Stay off the Highways 

Bicyclists are not permitted to ride on the interstate in Louisiana. Instead, make sure to stick to back roads, bike paths, and town streets to ensure your own safety, as well as that of others.

Stick to Riding Two-by-Two

Bicyclists may not ride more than two abreast except on bicycle-only pathways. Make sure to leave enough room for other cyclists and pedestrians by traveling single file or, at most two-by-two, rather than in a large group clumped together.

There are also several laws pertaining to the conduct of motorists in relation to bicyclist, including how to safely pass bicyclists and the requirements for staying out of the bicycle lane (with the exception of a few very specific circumstances).

Pass Bicyclists Safely

When passing a bicyclist, motorists must take caution as they do so, leaving a safe distance of at least three feet between the cyclist and the vehicle. Louisiana state law does allow motorists to pass bicyclists in a no-pass zone, but only when it is safe to do so.

Stay Out of the Bicycle Lane

Vehicles must refrain from using bicycle lanes with the exception of preparing to turn within 200 feet of the intersection or to enter or exit the street. If vehicles do enter the bike lane for one of these reasons, the driver must yield to bicyclists, who still possess the right of way.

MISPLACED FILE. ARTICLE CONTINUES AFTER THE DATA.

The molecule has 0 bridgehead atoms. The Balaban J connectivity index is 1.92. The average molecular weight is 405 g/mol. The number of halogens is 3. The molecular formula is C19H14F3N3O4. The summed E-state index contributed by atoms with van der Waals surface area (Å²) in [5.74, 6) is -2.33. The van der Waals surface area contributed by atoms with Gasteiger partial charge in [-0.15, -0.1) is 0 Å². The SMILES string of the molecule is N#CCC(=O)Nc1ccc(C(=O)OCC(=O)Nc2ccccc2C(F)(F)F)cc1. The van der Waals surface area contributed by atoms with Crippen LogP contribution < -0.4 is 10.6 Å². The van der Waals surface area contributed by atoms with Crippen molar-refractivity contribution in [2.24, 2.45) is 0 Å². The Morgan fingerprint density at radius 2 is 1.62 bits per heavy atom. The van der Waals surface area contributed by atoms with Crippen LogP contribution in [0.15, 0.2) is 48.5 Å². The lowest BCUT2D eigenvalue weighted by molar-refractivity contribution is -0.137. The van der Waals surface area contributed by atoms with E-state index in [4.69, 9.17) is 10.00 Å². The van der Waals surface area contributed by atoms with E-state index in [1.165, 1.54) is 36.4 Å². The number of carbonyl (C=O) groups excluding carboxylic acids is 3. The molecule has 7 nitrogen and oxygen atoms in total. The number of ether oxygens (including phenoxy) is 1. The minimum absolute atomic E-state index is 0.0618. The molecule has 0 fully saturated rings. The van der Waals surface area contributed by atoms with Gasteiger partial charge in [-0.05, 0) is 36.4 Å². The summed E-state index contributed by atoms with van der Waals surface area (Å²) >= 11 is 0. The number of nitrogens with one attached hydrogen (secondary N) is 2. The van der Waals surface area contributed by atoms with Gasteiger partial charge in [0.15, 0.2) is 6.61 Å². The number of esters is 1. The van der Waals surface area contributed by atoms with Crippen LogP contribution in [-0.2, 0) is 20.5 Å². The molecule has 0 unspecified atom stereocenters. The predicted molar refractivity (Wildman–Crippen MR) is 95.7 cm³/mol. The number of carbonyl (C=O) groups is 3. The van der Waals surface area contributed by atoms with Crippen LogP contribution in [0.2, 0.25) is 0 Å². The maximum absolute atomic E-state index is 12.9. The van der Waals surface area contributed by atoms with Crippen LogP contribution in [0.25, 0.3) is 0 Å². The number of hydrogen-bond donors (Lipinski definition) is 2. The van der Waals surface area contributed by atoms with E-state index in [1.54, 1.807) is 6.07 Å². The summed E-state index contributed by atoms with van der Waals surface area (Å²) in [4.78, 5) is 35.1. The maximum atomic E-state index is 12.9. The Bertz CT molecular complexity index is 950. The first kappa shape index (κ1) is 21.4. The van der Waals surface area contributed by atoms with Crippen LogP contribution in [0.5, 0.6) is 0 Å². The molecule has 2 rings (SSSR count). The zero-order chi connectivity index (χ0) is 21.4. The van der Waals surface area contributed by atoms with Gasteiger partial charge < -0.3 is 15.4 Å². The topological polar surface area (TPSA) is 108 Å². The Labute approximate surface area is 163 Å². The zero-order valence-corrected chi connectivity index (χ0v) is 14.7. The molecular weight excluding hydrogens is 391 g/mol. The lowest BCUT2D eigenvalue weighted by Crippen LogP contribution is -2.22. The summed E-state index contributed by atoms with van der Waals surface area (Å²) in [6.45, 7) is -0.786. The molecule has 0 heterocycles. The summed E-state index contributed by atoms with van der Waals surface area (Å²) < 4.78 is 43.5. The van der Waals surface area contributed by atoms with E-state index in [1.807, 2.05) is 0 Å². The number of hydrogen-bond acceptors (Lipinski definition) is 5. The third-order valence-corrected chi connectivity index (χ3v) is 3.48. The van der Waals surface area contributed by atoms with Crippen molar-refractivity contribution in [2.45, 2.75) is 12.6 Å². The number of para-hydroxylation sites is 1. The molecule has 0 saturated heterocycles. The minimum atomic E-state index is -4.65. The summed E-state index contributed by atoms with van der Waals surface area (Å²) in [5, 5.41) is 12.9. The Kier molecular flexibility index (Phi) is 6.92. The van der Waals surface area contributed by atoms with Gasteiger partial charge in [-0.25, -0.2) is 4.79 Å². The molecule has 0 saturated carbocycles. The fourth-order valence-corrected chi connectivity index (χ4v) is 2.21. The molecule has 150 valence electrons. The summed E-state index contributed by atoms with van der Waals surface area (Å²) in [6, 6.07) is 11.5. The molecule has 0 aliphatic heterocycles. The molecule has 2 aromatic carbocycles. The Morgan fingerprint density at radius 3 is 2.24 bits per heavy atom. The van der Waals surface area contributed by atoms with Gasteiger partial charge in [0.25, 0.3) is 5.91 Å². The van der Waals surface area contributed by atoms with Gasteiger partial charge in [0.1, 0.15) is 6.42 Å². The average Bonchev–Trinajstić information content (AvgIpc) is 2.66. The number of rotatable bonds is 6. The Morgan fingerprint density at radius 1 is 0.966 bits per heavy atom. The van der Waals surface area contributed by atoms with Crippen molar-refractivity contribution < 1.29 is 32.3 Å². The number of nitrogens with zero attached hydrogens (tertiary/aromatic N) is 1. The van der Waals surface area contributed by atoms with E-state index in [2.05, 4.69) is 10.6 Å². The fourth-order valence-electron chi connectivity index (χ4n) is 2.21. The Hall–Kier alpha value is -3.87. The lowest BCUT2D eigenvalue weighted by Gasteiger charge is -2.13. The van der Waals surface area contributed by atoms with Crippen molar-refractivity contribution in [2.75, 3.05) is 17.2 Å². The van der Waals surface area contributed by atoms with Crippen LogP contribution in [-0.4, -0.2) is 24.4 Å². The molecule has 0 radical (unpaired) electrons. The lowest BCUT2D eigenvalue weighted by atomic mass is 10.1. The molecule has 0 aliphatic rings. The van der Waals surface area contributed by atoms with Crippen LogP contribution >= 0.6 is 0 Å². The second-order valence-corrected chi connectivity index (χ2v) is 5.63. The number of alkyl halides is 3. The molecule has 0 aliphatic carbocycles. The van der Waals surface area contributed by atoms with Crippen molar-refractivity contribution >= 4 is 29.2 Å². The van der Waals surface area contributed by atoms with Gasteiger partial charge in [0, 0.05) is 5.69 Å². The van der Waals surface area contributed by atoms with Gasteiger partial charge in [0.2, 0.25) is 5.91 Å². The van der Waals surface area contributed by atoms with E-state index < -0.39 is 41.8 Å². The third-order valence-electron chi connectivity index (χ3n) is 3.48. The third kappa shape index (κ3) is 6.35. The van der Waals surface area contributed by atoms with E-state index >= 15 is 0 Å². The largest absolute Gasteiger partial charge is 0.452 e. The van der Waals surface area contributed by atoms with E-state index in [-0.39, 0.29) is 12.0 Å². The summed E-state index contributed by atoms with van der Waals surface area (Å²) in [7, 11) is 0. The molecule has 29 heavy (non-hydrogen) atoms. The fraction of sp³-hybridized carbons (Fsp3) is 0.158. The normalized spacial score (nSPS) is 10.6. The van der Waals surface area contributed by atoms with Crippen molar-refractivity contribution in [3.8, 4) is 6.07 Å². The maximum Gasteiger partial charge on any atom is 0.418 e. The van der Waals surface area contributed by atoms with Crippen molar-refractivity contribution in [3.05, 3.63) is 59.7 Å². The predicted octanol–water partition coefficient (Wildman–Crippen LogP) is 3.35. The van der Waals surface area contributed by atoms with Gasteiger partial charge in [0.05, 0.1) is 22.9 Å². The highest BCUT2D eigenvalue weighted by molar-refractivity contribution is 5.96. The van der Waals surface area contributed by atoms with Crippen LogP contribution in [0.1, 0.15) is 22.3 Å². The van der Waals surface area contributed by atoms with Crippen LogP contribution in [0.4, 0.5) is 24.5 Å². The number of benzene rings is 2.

Respect Bicyclists 

Motorists, pedestrians, and other bicyclists are prohibited from acting in a way toward bicyclists which may be considered harassment. This includes yelling, taunting, and throwing objects in the direction of a cyclist.

While most of these laws may seem to be common sense, they are important to know, understand, and adhere to. In 2016, there were over 800 bicyclists killed in motor vehicle traffic accidents in the United States, which accounted for over 2% of all motor vehicle traffic deaths. Advocacy groups have long been pushing for increased safety measures for cyclists, which may have contributed to the decrease in the number of bike traffic accidents. However, the number of bicyclists on the road is ever-increasing, which also increases the likelihood of accidents, and we must continue to prioritize their safety.

In regions like New Orleans, the rise in bicycle accidents is particularly concerning. Recent statistics from Orleans highlight the urgency of addressing this issue. Determining who is at fault in these accidents is crucial for both cyclists and drivers. It’s not just bicycle-related incidents that are a concern; work-related accidents and mishaps during the holiday season also see significant numbers. Awareness and adherence to safety guidelines across all these areas can make a significant difference.

Whether you are a cyclist, pedestrian, or the driver of a vehicle, it is imperative that you know and understand these bicycle laws in order to protect the safety of all Louisiana residents.

In 2003, after being dissatisfied with the quality of legal care for victims of car accidents, Roderick ‘Rico’ Alvendia sought to establish a new firm focused on providing high-quality legal services to aid injured victims and their families. J. Bart Kelly, sharing Rico’s passion for upholding justice, joined the firm later that year, and established a partnership.